Magnolia plays like a finely tuned orchestra. The third film in Paul Thomas Anderson's widely acclaimed canon, this modern classic is perhaps his best work, an opinion acknowledged by even the director himself. Throughout the film, Anderson captures a brilliant ensemble of actors, with many giving career-defining performances. Among the cast is the late Philip Seymour Hoffman.
When live-in nurse Phil Parma discovers that his dying patient yearns to reconnect with an estranged son, the quiet hero sets forth upon a mission to unite the two. Parma learns that his patient’s son is none other than notorious pick-up artist Frank T.J. Mackey.
After locating a phone number in Hustler magazine, Parma calls Mackey's self-help organization, pleading with the operator for a reunion.
Hoffman's performance is guided with tenderness and precision. When Prima confesses to the operator that their conversation is like a scene from a movie, Hoffman's skillful grace transcends an otherwise bland allegory, weaving it into poetry.
Anna Boden and Ryan Fleck's Half Nelson is one that stays with the viewer long after their initial experience. The perfectly packaged film contains every element that comprises a solid work of art: a brilliant script that explores social change; inventive direction; sharp editing; a beautiful score (provided by Broken Social Scene); and - above all - honest, sincere acting.
Ryan Gosling plays Dan Dunne, a middle-school teacher in Brooklyn who forms a close relationship with one of his students, Drey (played by Shareeka Epps).
Despite having a respectful demeanor in the classroom, Dan possesses a secret addiction to cocaine. Dan's dependence is discovered by Drey when she finds him freebasing in a locker room at school.
When discovered, Dan's stunned shame is amplified by Drey's disappointment. Gosling and Dunne play off of each other with such strikingly honest intensity. The juxtaposition of their relationship is examined throughout the entire film, along with the exploration of sobering truths about society's complex class divide.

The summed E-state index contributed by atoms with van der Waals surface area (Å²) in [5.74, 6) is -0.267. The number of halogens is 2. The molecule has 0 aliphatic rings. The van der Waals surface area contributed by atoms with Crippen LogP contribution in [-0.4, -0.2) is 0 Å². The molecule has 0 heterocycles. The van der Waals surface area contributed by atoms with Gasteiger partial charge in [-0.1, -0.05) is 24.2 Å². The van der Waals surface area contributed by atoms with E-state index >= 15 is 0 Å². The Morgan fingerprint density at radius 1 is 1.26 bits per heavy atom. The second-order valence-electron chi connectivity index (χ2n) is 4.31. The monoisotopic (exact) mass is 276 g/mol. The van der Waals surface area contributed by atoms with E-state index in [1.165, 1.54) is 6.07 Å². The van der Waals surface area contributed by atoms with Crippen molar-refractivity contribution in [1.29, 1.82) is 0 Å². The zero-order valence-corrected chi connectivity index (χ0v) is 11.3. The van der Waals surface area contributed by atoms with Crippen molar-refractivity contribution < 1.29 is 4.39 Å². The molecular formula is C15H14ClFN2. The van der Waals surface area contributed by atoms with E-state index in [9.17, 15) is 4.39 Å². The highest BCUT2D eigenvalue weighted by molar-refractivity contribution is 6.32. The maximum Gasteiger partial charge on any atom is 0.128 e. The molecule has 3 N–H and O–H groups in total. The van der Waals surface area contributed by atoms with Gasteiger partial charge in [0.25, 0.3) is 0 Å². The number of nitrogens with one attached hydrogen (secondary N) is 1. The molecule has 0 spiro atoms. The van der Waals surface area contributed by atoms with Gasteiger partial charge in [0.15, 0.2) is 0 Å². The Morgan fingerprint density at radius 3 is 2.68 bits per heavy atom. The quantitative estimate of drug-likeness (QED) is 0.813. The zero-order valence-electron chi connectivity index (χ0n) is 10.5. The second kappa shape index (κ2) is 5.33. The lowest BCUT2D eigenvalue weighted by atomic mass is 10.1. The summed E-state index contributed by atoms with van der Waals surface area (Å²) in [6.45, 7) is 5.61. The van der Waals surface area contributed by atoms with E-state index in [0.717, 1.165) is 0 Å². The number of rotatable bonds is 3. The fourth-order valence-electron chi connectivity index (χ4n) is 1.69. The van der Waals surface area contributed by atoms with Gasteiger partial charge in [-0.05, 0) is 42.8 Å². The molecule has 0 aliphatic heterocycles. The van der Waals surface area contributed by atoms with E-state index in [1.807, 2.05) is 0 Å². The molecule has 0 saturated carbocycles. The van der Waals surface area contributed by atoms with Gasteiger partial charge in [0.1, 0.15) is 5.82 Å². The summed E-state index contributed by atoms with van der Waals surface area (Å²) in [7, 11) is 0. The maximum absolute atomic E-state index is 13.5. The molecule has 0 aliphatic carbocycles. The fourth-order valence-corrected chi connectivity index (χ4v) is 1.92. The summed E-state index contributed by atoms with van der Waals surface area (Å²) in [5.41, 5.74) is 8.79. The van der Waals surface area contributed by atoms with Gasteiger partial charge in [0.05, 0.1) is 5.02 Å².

Jennifer Lawrence's breakout role was brilliantly captured in Debra Granik's Winter's Bone. Set in the devastatingly bleak, poverty stricken Ozarks, Lawrence portrays Ree Dolly, a young woman determined to save her family from losing their land.
When Ree's convict father goes missing after posting bail, she conducts a personal search for him in attempt to avoid losing their home in the bail bond agreement. She journeys into the desolate, meth-fueled country in her quest for the old man, who more than likely died in the hands his drug cartel.
The pursuit leads Ree to her father’s crime boss and his family, and she is then brutally subjected to their wrath.
Ree's valiant determination shines like a beacon of light throughout the incredibly dark film. This riveting performance earned Lawrence an Academy Award nomination as well as a well-deserved spot among Hollywood's A-List.
Almost Famous is one of the greatest films of all time. Written and directed by Cameron Crowe, the semi-autobiographical journey captures William Miller, a young journalist following a band called Stillwater while they tour the country.
William, played by Patrick Fugit in his debut role, comes of age while on tour with Stillwater, discovering both the joys and woes of life, love, and rock and roll. He also meets band groupie Penny Lane, portrayed by Kate Hudson, who gives the finest performance of her career.
Tensions rise when the band abandons Penny, losing her as a bet in a poker game. When this information is revealed to Penny by William, Hudson's dynamic performance is priceless.
Penny's casual, nonchalant reaction is subtly juxtaposed by a single teardrop. And through that teardrop, the audience peers into her shattered soul.
Todd Field makes a superb directorial debut with In the Bedroom. His supremely understated masterpiece captures some of the finest performances in the last twenty years. Among the ensemble are Sissy Spacek and Marisa Tomei portraying Ruther Fowler and Natalie Strout, respectively.
Ruth and Natalie are tragically connected after a heinous murder claims the life of Ruth’s son, Frank. Natalie and Frank were dating before he was senselessly killed by Natalie’s jealous ex-husband. Now, in this small Maine community, Ruth and Natalie must cope with daily life after suffering a tragic loss.
In this devastating scene, Natalie attempts to make amends with Ruth, apologizing for her role in Frank’s death.
There is much suspense in the stillness. And that slap, in turn, becomes deafening.
Some thoughts on art, life, and theatre. Stay positive.